Soccer is the world’s most popular sport. Not only is it played and celebrated globally, but it also has the capability to bring healing and hope to a community. In Eswatini, the Sports Ministry Program is impacting individuals and communities both, as compassion for one’s teammates is cultivating unity and healing.
“People everywhere in the world, they love sports. So, in Swaziland, we’re using that as a tool to reach out to them.” Bheki Motsa, Senior Manager of Programs in Eswatini
On an individual-level, the Sports Ministry Program is incredibly effective in establishing mentorship and leadership for children who otherwise have lost their parents or don’t have healthy adult role models in their lives. In these sports groups, children gain someone who spends time getting to know them and praying with them. The children also learn the skills of teamwork and have the opportunity to build healthy relationships with other children their age who have grown up with similar life experiences.
On a community-level, the program breaks barriers between communities and helps the community experience healing and deepening relationships. As the Sports Ministry program has grown, we have seen incredible healing occur at the Mabantaneni CarePoint.
For many generations, the community of Mabantaneni in Eswatini has been divided into two rival groups. Boys on each side of the community would fight, and many of them still bear scars from the violence. Every man of every generation has his story to share. Many have been hospitalized and one boy almost lost an ear, while another almost lost his life after being beaten. It was often necessary for these boys to walk in groups for protection.
The leader of our Eswatini Sports Ministry Program began coaching the juniors of Mabantaneni 1 and felt God leading him to reach out to the boys of Mabantaneni 2. He created one team with both sides of the community, which competed together against other local teams. Through competition, God began reconciling these communities.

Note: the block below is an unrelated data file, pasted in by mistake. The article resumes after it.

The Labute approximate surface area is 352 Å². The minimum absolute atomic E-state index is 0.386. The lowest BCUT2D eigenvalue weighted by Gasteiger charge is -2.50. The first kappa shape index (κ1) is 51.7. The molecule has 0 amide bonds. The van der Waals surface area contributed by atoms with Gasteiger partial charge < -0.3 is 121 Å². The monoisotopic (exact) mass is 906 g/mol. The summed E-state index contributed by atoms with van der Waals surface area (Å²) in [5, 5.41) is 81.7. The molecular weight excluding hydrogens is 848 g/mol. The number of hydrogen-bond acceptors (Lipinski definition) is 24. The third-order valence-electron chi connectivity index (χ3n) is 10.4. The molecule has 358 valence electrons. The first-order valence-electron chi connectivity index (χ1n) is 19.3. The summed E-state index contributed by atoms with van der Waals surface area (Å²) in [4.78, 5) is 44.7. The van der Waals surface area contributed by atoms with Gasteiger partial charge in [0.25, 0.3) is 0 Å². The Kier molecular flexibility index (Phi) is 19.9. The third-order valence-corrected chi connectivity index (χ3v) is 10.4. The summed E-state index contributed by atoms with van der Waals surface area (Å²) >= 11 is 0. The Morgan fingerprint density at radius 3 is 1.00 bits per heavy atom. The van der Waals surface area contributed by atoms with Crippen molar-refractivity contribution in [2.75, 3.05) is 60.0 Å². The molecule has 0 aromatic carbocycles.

They have become a powerful team, and meet with each other outside of practice. Their new friendships are beginning to affect older generations of rivals as their parents and grandparents come to watch them play other teams, which is bringing them together. Some members of Mabantaneni 2 are beginning to go to church in the Mabantaneni 1 half of the community, and there’s also a growing Bible study group with members of both halves of the community.
What can make God happier than when former enemies are able to approach Him together and in unity? Father Gregory Boyle, founder of gang member-rehabilitation organization Homeboy Industries, explains, “Compassion isn’t just about feeling the pain of others; it’s about bringing them in toward yourself. If we love what God loves, then, in compassion, margins get erased. ‘Be compassionate as God is compassionate,’ means the dismantling of barriers that exclude.”
We are indeed seeing the members of Mabantaneni 1 and Mabantaneni 2 becoming compassionate as God is compassionate and embracing each other as brothers and sisters.
If you would like to learn more about HopeChest Eswatini’s transformative programs, you can listen to our personal “Build Relationships. Break Poverty.” interview with Bheki Motsa, Senior Manager of Programs, here.